Interestingly, although the dogs did work harder when verbally “encouraged” by their owners, this difference was not significant. Thus, there might have been an impact of owner’s vocalizing some encouragement, but the only difference confirmed by statistics is that the dogs spent more time manipulating a foreign object when the owner was in the room versus not. This parallels the work in other species in which young animals interacted with their environment more frequently and for longer durations if their parent was with them.
You can read more details about the study here. I think it’s an interesting study, as much because it generates a conversation about how we perceive our dogs and how our dogs perceive us. I think of my dogs as “family,” and yet, do not think of them as children or furry people. I am 100% convinced that both Willie and Tootsie are strongly attached to me (and Willie to Jim, too), given that they fit three of the four criteria above: they choose to stay close to me in space, they appear to be distressed if I leave them in an unfamiliar place, and they each seek me out in times of stress.
What do we make of all this then? Can a member of another species really be a member of our “family?” If not, how would we describe them and our relationship to them? How might we describe their relationship to us?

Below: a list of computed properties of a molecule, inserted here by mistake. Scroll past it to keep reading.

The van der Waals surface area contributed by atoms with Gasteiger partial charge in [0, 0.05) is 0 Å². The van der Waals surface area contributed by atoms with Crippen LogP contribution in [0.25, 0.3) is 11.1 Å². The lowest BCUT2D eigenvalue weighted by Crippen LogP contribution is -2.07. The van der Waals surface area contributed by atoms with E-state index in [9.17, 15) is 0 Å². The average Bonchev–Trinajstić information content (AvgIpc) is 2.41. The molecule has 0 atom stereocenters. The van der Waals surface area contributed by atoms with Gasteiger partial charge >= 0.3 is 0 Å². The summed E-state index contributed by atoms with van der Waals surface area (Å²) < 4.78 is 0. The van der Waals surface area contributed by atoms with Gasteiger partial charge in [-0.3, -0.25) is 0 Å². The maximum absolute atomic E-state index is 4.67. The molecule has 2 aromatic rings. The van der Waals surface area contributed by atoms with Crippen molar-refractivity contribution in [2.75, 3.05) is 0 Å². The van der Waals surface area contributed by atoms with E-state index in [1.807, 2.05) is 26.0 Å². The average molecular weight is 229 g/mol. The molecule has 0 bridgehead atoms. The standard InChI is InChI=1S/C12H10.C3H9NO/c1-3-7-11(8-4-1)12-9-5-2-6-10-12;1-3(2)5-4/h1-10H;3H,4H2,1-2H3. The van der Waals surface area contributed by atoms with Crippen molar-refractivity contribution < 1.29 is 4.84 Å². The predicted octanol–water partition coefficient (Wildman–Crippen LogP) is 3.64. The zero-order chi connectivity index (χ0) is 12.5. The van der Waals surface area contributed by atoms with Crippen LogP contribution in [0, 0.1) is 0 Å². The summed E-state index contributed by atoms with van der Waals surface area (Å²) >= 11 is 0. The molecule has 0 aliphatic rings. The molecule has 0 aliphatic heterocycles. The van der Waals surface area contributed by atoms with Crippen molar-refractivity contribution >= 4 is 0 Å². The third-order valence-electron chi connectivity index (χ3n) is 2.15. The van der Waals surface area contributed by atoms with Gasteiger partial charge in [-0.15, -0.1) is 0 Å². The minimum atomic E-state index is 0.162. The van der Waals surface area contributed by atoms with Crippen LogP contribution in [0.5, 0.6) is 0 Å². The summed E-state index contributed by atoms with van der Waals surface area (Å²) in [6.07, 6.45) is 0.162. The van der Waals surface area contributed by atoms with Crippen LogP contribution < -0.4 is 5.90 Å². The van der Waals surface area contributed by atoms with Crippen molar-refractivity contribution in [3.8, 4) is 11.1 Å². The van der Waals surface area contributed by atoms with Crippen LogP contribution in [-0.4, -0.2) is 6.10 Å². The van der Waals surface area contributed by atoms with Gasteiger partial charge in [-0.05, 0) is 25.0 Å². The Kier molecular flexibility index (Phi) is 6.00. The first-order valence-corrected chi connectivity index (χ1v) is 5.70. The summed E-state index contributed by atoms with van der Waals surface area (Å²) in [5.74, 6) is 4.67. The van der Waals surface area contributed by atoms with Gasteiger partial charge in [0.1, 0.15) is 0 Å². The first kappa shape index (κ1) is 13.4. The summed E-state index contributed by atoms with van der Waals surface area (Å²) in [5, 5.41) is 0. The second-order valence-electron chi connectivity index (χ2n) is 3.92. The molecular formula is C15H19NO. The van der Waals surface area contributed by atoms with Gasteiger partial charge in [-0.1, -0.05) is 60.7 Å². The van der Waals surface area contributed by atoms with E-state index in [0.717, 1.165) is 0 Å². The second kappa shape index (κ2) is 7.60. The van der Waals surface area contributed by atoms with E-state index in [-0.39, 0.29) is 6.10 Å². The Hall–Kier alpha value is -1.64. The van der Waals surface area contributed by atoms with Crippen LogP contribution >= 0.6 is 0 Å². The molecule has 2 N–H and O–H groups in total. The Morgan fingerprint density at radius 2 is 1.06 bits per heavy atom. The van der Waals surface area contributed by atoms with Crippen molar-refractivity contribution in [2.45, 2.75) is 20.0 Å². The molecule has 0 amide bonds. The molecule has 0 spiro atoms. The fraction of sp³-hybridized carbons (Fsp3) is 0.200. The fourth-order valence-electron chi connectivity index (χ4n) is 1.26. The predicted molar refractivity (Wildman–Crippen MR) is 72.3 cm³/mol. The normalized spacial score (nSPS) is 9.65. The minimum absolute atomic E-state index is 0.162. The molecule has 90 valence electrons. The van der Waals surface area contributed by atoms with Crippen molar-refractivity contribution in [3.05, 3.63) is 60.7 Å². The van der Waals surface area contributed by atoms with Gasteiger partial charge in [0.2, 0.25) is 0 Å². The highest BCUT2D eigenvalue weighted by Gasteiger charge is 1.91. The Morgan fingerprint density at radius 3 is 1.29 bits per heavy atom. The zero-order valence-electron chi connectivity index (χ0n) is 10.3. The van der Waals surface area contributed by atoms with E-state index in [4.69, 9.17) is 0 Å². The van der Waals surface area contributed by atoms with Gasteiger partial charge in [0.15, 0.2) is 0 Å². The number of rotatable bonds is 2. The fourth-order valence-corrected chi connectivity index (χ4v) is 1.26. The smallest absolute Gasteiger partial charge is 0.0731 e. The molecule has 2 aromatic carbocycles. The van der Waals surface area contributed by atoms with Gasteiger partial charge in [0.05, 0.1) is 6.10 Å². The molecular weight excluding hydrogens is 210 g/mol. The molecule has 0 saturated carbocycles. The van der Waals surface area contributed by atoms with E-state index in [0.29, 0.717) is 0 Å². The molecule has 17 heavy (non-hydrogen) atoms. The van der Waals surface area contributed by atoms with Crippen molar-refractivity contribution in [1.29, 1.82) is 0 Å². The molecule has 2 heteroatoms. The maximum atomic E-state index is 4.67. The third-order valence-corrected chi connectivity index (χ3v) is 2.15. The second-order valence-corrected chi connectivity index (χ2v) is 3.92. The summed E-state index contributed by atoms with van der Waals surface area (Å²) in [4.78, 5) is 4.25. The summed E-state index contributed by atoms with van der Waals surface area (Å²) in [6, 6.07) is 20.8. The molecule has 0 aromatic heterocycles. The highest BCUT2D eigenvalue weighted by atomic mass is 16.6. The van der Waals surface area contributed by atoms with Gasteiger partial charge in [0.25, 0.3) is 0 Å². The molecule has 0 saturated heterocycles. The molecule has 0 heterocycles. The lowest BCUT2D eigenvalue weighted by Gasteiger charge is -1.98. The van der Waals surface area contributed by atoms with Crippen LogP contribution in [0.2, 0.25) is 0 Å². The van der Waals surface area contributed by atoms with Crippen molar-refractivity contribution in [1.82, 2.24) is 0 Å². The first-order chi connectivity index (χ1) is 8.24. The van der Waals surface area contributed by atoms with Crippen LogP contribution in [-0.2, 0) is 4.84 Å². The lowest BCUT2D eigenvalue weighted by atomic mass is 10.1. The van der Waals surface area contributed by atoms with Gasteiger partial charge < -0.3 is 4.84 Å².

I don’t have any pithy answers to these questions beyond what I’ve written in The Other End of the Leash, For the Love of a Dog and in blog posts about whether dogs really love us or not. What I do know is that I don’t think of Willie or Tootsie as children, and yet I do see them as part of my family. Certainly there is much about taking care of them that is similar to raising children: They are dependent upon me for their very lives, they are non-verbal, they can not think through problems like an adult human, and the love and affection that they elicit overrides the extensive amounts of dog hair, the smell of fox poop on fur, and an occasional day in which one does little but clean up diarrhea and vomit. I continue to be gob-smacked by this relationship that we have with members of another species. Surely it is one of evolution’s most miraculous results. It seems to be that perhaps we are broadening the definition of family . . .
What about you? How would you describe your dog? As a member of your family? A cherished guest? I look forward to hearing from you…